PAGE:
Thanksgiving. The word that evokes such a variety of emotions: the warmth of family reunions, that unique tryptophan-induced exhaustion, the intensity of shopping the day-after sales, the perfect satiety after second helpings of pumpkin pie.
Ask any American living abroad, and Thanksgiving is almost always bound to stir up fond memories of food and family. It is the one holiday we all share in all its overindulgence, and the one that doesn't seem to be matched in excess by any nation throughout the world.
As an ESL instructor, the holiday is a prime time to take a lesson beyond lists of vocabulary and surface grammar guidelines. While I was well-skilled in posing incessant questions to my students (no one improves without practice), when Thanksgiving arrived, I did away with the question marks. I quieted my students, upped the amount of teacher talking time, and instead of inquiring about their traditions, I shared some of mine.
Every course, whether ESL or not, needs a day or two that break from the norm. The holidays are an ideal time: half your students may have already left for their exceptionally lengthy vacations, and if they haven't, their minds may very well have. Everyone is distracted, preparing for guests or for travel, planning out holiday menus, brainstorming gift ideas for that impossible-to-buy-for uncle. What better time to forgo the present perfect in favor of a bit of culture?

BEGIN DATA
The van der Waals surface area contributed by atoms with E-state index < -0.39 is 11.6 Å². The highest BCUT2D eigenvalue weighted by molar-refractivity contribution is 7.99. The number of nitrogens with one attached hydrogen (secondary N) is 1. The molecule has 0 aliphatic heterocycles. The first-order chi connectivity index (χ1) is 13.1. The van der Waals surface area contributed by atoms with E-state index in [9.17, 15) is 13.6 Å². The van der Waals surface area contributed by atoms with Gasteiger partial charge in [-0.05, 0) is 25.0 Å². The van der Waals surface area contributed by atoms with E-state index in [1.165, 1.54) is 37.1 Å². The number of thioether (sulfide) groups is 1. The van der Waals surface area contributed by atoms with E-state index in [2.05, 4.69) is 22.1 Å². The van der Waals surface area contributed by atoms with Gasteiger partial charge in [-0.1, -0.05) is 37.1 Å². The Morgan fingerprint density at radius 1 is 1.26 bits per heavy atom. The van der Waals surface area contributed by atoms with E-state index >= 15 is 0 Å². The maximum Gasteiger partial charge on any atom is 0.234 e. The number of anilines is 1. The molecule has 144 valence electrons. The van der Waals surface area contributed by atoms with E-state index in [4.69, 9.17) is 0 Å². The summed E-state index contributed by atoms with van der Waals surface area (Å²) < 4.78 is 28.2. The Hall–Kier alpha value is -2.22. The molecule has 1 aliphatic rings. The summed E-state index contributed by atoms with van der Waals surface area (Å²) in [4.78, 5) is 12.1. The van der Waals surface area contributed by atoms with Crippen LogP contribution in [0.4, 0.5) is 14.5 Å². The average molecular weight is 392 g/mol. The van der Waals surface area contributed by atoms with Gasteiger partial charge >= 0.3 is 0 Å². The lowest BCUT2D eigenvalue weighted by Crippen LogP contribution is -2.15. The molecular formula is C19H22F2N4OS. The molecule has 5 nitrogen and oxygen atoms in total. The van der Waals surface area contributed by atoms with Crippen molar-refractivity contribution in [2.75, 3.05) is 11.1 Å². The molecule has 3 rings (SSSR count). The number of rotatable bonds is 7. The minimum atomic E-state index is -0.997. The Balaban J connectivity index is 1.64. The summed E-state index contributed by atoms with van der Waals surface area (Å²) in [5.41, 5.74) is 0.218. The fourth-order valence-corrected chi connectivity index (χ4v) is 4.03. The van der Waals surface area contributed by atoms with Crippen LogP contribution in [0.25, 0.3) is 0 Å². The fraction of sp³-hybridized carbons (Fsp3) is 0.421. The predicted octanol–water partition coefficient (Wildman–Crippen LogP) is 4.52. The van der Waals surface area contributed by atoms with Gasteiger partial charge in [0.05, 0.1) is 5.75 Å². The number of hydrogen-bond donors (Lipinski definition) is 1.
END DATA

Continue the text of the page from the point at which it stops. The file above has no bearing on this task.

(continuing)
A Thanksgiving lesson doesn't need to be expertly planned. Though the holiday is unique to our country, the concept of holiday gatherings is obviously not. As I described my national traditions, my students willingly chimed in with their own tales. I came out of those lessons having exchanged decorating tips and holiday recipes, in addition to a few embarrassing tales of that year someone had a bit too many pours of wine.
The beauty of a conversation-based class such as this is that grammar corrections inevitably pop up. So, the lesson will naturally develops an ESL focus, with a practical cultural twist.
Plus, an extra perk: one holiday lesson can easily be used for every course, no matter the level. With that lesson planning time freed up, there's no excuse not to dirty the pots and pans for a full international Thanksgiving feast. If you're brave, you can even ask your students to attend.
Leslie currently lives in New York, where she freelances in publishing and writes a food and health blog, The Whole Plate. Aside from travel, she is (almost) equally addicted to theater, thrift shopping, yoga, and cooking with natural foods.